I heard the calls for Dave Wommack’s resignation start Saturday night.
In the emotional game that is college football I also heard Wommack’s name mentioned for other coordinator jobs last year.
It was just last year that his Ole Miss defense led the nation in fewest points allowed.
It’s hard for me to believe that Dave Wommack has forgotten how to coach in a year.
It’s not hard to believe that much of last year’s success was possible because there was personnel available to run the schemes.
Ole Miss went into this season without two All-Americans in the secondary in free safety Cody Prewitt and cornerback Senquez Golson.
What has happened this year is the staff has missed on some evaluations in replacing those guys.
Ole Miss signed the top junior college cornerback for two years running, and neither have panned out. Tee Shepard, rated No. 1 by 247Sports before signing with Ole Miss in 2014, is no longer on the team.
Tony Bridges, rated No. 1 by ESPN in 2015, has not acclimated quickly.
Hugh Freeze and Dave Wommack were so confident in their corners that they moved Mike Hilton – who had started 20 games at cornerback over the last two years – to rover at the beginning of spring. Not the end of spring but the beginning.
Wommack has also been criticized for dropping into prevent defense on fourth-and-25. This is for a play that actually worked. The play call forced what it wanted from the Arkansas offense when tight end Hunter Henry caught the ball 10 yards short of the first down, and an Ole Miss player was there to make the tackle.
What happened after that was a fluke. Legal and unfortunate but a fluke.
Clearly pass coverage is atrocious for Ole Miss right now. Hilton may be able to help that some, but Hilton’s availability at corner will depend on Tony Conner’s knee.
The training staff will try to manage Conner’s swelling this week. He played 30 snaps against Arkansas. Every snap he doesn’t play is a snap that Hilton’s not available for corner.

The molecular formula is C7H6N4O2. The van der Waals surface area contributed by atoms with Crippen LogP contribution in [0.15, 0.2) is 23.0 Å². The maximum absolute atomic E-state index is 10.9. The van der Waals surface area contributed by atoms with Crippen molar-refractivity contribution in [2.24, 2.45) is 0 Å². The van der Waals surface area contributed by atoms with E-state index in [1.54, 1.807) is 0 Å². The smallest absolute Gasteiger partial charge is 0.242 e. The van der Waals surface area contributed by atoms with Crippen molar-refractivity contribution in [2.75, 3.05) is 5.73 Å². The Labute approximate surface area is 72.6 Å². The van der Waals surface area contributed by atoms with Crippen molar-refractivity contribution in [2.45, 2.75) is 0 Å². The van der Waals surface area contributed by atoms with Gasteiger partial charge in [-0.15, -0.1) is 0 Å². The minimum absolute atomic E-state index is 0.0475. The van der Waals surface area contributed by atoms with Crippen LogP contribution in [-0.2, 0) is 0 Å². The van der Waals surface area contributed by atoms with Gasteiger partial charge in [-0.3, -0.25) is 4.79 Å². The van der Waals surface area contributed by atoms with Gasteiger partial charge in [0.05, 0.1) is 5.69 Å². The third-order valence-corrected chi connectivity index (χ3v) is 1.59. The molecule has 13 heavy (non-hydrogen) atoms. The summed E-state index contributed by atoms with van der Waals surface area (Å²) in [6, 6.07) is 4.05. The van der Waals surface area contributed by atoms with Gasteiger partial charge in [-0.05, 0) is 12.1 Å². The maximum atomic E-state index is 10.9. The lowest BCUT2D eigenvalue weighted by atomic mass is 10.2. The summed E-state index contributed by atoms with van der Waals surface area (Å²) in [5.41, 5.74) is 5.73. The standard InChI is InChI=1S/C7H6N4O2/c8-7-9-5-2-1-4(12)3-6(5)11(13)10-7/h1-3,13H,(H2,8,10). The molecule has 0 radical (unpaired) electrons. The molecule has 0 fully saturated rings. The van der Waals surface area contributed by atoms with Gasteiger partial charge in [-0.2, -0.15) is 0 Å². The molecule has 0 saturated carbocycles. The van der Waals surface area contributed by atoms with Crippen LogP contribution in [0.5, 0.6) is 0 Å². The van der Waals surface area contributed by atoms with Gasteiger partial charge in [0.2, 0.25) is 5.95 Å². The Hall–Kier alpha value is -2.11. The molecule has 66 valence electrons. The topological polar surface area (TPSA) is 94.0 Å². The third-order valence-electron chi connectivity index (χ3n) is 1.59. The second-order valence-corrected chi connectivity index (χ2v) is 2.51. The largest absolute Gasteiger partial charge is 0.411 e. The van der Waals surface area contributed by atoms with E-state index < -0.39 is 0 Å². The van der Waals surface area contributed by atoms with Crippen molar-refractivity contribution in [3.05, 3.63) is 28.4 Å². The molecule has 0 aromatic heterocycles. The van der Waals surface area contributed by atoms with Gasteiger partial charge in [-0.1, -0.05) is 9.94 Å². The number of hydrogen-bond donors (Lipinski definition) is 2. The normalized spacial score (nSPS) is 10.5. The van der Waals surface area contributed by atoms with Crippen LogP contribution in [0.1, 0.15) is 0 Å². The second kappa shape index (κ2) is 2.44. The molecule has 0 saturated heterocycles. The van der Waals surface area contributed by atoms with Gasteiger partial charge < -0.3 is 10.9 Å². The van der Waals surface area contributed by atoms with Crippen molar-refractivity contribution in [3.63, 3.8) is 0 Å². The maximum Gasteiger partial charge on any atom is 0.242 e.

Freeze didn’t say there is about to be an all-out move of Hilton to corner, but he was pretty active there in the second half last Saturday.
If indeed that turns out to be a big part of his future at least he’ll have this bye week and next week to get back in the groove.
While the Rebels are struggling in the secondary this season they are improved against the run. The numbers right now show only slight improvement, but good rushing teams gashed the Rebels last year. So far this season Ole Miss has held up better against quality opponents.
That’s why LSU’s visit to Oxford is intriguing.
I’m not calling for an Ole Miss upset of LSU. I like the matchups for the Rebels, but I’m not sure how they’ll respond to the devastating defeat against Arkansas.
Ole Miss did not respond well to adversity last year. Improving that aspect was a primary goal of August camp. Freeze didn’t offer specifics back then but spoke of having an intentional plan during that month geared to helping his team better handle the emotional lows of the season.
Well, they are in one now.
One reason I like the Ole Miss matchups against LSU is the Rebels’ improved run defense from a year ago.
Last year seven opponents rushed for more than 150 yards.
So far this year there have been three. It took Arkansas to overtime to get there. Alex Collins, averaging more than 120 a game this year, didn’t go over a hundred until the lateral play when gained 31 yards.
Auburn gashed Ole Miss for 248 yards last year. Missing Nick Marshall but with still a potent ground game the Tigers gained 125 against Ole Miss this year.
Alabama rushed for 215 yards, much of that in the fourth quarter when Ole Miss starters were gassed.
The Rebels had trouble getting off the field on third downs, and things were dicey when Alabama recovered the on-side kick.
The Tide ended up rushing for 72 yards on 12 carries in the fourth quarter. Derrick Henry carried eight times for 42 yards in the fourth quarter and finished with 127 yards on 23 carries.
You are what your numbers say you are, but Ole Miss did a better than average job against an Alabama run game that averages 195.3 yards a game right now. Henry right now is second in the SEC to LSU’s Leonard Fournette with 139.3 rushing yards a game. That’s sixth in the nation. Henry is second to Fournette and fifth in the nation in total rushing yards with 1,254.
Whether Ole Miss can slow Fournette remains to be seen.
Based on recent events I’d say there’s a fair chance of that but also a fair chance for LSU quarterback Brandon Harris to have a career game.